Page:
Last week, we discussed how to use dialogue punctuation correctly. This week, we’re sharing an extract from the Editors’ Bible dealing with internal dialogue (thoughts). I hope many of you find this information useful and use it to improve the quality of your books, thereby saving you money on a professional edit (if the editor you hire charges according to whether a light, medium or heavy edit is needed, that is – it’s advisable to check before paying anyone to edit your work).
Internal dialogue/thoughts are always italicised and written in first person, present tense (using the pronouns: me; my; mine; I). For example:
I hate it here, James thought.
The spots of blood look suspicious, he thought.
If it’s part of the narrative, however, no italics are used. For example:
James hated it there.
The spots of blood looked suspicious, he thought.
Note that the end comma is also italicised in cases where the dialogue tags come after the thought.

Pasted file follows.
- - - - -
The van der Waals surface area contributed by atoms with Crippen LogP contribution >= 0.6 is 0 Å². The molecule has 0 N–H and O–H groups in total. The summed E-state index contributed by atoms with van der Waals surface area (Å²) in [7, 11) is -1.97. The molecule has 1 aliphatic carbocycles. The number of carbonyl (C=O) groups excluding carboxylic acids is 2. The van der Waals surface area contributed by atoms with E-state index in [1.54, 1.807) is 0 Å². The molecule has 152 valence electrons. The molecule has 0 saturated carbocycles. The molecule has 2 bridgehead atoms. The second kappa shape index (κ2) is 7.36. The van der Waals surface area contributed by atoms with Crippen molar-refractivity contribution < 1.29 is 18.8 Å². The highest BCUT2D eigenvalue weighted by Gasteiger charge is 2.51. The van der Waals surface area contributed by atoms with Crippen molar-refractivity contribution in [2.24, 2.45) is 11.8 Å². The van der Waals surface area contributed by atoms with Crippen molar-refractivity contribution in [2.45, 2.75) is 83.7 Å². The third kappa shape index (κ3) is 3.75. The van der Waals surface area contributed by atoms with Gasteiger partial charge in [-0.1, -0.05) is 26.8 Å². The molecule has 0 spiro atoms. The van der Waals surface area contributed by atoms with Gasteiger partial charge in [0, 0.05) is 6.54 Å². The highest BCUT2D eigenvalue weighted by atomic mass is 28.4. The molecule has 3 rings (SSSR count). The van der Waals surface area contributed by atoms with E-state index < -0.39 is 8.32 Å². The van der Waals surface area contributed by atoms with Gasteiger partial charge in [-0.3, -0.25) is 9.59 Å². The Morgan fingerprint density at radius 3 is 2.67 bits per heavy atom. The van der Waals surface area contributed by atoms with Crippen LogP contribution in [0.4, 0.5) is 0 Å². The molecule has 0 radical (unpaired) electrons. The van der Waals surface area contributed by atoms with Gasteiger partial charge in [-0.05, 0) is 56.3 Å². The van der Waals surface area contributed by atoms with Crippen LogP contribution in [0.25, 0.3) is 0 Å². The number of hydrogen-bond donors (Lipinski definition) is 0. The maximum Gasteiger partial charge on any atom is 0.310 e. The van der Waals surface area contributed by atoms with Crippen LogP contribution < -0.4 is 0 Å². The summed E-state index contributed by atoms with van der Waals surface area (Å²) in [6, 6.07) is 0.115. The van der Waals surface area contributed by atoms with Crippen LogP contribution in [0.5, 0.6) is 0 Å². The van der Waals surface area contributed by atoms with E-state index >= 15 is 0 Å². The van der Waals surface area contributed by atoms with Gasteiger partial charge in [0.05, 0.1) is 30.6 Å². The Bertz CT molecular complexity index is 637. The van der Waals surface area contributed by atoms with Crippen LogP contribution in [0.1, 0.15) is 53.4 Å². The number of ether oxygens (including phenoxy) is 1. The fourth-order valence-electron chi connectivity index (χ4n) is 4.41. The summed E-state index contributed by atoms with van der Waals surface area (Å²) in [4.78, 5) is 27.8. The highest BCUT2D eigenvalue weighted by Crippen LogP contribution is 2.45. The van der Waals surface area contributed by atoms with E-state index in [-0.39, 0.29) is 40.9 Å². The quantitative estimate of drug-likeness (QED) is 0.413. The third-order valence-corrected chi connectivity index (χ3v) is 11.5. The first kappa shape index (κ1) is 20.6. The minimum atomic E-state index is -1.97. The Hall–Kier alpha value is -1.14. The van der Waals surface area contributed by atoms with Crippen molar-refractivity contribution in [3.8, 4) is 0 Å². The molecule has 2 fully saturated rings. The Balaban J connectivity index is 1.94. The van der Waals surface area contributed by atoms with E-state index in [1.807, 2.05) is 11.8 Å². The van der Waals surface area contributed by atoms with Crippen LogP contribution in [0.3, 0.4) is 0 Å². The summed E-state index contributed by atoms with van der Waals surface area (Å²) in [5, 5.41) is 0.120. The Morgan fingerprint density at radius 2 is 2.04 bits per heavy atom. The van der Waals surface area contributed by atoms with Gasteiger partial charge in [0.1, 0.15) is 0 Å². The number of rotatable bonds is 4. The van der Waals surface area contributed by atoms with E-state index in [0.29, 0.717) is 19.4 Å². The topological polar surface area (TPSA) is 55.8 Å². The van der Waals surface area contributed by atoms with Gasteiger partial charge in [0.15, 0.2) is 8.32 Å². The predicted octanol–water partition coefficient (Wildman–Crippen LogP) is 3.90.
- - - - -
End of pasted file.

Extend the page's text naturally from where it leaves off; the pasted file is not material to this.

If a question is asked in thought, there’s no question mark if the dialogue tag (he said; she said; etcetera) comes after the thought. A comma is the only punctuation that can be used at the end of direct thought that’s followed by dialogue tags. However, if the dialogue tag comes before the direct thought, other punctuation can be used to end the thought. For example:
Why am I here, she asked herself.
She asked herself, why am I here?
Wow, she thought.
She thought, wow!
I wish I could sleep, he thought.
He thought, I wish I could sleep.
Often, direct thoughts don’t have any dialogue tags attached to them. For example:
James thought the spots of blood looked suspicious. There’s got to be foul play here.
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As always, please don’t forget to leave a review if you find the book helpful (or a comment if this post helped you to gain a better understanding of dialogue punctuation).